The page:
Tips to Supervise: An Intern's Perspective

At work, we are all busy and welcoming an intern can seem like just another thing to add to the ever-expanding “to do” list. After five different internships over two years, I understand firsthand that interns can be seen as another project to manage, and it can take more time explaining a task to them than completing it on your own. However, hiring an intern is not only valuable for your intern’s work experience, but he or she can also benefit your organization.

Let’s face it – being a supervisor is difficult. In my experience, my supervisors have shaped my internship experiences for better or for worse.  From an intern’s perspective, here is a list of what has impacted my experiences on the job:

Set up weekly check-ins or be readily available: Set aside 15-30 minutes in a day to provide a place for interns to ask questions. This also allows time for managers to see if the intern is on task.

Balance responsibilities: I understand mail needs to be sent and coffee is essential to completing our work some days. However, interns want to have a chance to prove themselves in the workplace. We want to be part of the inner workings of the office. Consider projects where we can add value or work up a first draft to present to the team in addition to copies and coffee.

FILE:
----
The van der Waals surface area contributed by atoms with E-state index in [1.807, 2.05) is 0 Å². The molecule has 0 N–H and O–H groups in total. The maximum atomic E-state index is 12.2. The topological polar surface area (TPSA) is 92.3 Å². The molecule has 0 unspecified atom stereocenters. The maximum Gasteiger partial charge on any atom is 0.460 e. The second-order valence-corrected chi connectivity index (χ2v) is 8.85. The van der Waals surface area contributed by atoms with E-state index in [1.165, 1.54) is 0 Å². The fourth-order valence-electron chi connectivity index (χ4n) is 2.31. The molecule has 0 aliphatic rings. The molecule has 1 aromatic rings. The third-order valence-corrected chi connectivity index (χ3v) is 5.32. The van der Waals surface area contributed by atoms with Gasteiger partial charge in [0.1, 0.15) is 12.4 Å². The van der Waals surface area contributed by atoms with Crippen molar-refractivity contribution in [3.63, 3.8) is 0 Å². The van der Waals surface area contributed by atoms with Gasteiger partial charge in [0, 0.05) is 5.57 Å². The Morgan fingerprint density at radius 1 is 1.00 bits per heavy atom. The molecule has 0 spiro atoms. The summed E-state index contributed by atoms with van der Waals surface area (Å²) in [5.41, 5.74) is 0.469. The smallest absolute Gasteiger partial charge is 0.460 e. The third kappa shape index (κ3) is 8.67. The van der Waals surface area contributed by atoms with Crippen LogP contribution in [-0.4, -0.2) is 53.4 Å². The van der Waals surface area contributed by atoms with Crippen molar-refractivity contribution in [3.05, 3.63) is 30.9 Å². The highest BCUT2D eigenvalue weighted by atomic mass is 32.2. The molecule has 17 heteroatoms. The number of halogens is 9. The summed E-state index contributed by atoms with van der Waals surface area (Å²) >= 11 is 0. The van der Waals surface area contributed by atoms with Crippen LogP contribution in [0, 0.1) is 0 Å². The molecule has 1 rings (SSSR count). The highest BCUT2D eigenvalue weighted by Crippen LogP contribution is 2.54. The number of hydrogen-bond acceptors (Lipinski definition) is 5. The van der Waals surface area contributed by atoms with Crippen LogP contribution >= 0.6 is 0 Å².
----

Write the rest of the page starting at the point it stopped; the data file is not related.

Listen. Follow through: Interns generally know what they want out of their internship and know their strengths. Try to give them at least one or two projects they enjoy and are good at.

Invite interns to meetings: I’ve been told that staff members think meetings are boring. Not me. As an intern, I want to soak up as much information as possible. Attending meetings is the perfect place for this to happen. If we know what the team is trying to accomplish, we can learn how to contribute to those goals. Also, nothing is more awkward and isolating than when everyone in your department is having a meeting down the hall that you weren’t invited to.

Encourage us: Ask us questions and encourage us to ask you questions.  Urge interns to contribute as much as possible and you will see them stepping up more. Help them serve your business better by taking the time to answer their questions, give them context and challenge their ideas.  In return, they can give you new perspectives and approaches to your work.

So far, at Cultivation Center, I feel valued and excited about the work I am completing. I am motivated to work hard. As an intern, breaking out of the traditional internship role and into a valued team member is ideal for me as well as for Cultivation Center. I have learned that with fresh ideas and new perspectives, we can all grow our businesses.